let superview = self;

let view1 = UIView()
view1.backgroundColor = UIColor.greenColor()

let padding = UIEdgeInsetsMake(10, 10, 10, 10)

    item: view1,
    attribute: NSLayoutAttribute.Top,
    relatedBy: NSLayoutRelation.Equal,
    toItem: superview,
    attribute: NSLayoutAttribute.Top,
    multiplier: 1.0,
    item: view1,
    attribute: NSLayoutAttribute.Left,
    relatedBy: NSLayoutRelation.Equal,
    toItem: superview,
    attribute: NSLayoutAttribute.Left,
    multiplier: 1.0,
    constant: padding.left
    item: view1,
    attribute: NSLayoutAttribute.Bottom,
    relatedBy: NSLayoutRelation.Equal,
    toItem: superview,
    attribute: NSLayoutAttribute.Bottom,
    multiplier: 1.0,
    constant: -padding.bottom
    item: view1,
    attribute: NSLayoutAttribute.Right,
    relatedBy: NSLayoutRelation.Equal,
    toItem: superview,
    attribute: NSLayoutAttribute.Right,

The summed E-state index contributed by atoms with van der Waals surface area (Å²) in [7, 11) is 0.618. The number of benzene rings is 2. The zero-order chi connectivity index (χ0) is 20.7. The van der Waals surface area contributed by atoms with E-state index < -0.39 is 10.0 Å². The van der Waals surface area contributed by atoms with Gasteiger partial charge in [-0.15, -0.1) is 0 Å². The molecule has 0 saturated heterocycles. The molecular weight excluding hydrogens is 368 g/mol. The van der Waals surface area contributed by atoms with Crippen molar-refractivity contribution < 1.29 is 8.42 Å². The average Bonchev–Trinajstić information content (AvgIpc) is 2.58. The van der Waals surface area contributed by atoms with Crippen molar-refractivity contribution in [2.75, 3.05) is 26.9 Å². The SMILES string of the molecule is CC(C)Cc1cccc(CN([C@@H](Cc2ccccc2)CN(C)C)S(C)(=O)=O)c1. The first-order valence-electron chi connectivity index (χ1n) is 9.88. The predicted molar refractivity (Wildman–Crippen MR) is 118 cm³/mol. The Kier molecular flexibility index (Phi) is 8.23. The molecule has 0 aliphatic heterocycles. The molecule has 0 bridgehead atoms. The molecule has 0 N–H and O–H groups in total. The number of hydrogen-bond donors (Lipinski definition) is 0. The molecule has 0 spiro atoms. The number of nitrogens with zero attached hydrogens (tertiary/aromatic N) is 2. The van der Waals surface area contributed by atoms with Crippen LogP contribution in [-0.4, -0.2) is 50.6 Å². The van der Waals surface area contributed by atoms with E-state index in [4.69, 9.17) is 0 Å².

multiplier: 1.0,
    constant: -padding.right

Even with such a simple example the code needed is quite verbose and quickly becomes unreadable when you have more than 2 or 3 views. Another option is to use Visual Format Language (VFL), which is a bit less long winded. However the ASCII type syntax has its own pitfalls and its also a bit harder to animate as NSLayoutConstraint.constraintsWithVisualFormat returns an array.

Prepare to meet your Maker!

Heres the same constraints created using ConstraintMaker

let padding = UIEdgeInsetsMake(10, 10, 10, 10)

view1.snp_makeConstraints { make in // with is an optional semantic filler

Or even shorter

view1.snp_makeConstraints { make in
  return // this return is a fix for implicit returns in Swift and is only required for single line constraints

Also note in the first example we had to add the constraints to the superview superview.addConstraints. Snap however will automagically add constraints to the appropriate view.

Snap will also call view1.setTranslatesAutoresizingMaskIntoConstraints(false) for you.

Not all things are created equal

.equalTo equivalent to NSLayoutRelation.Equal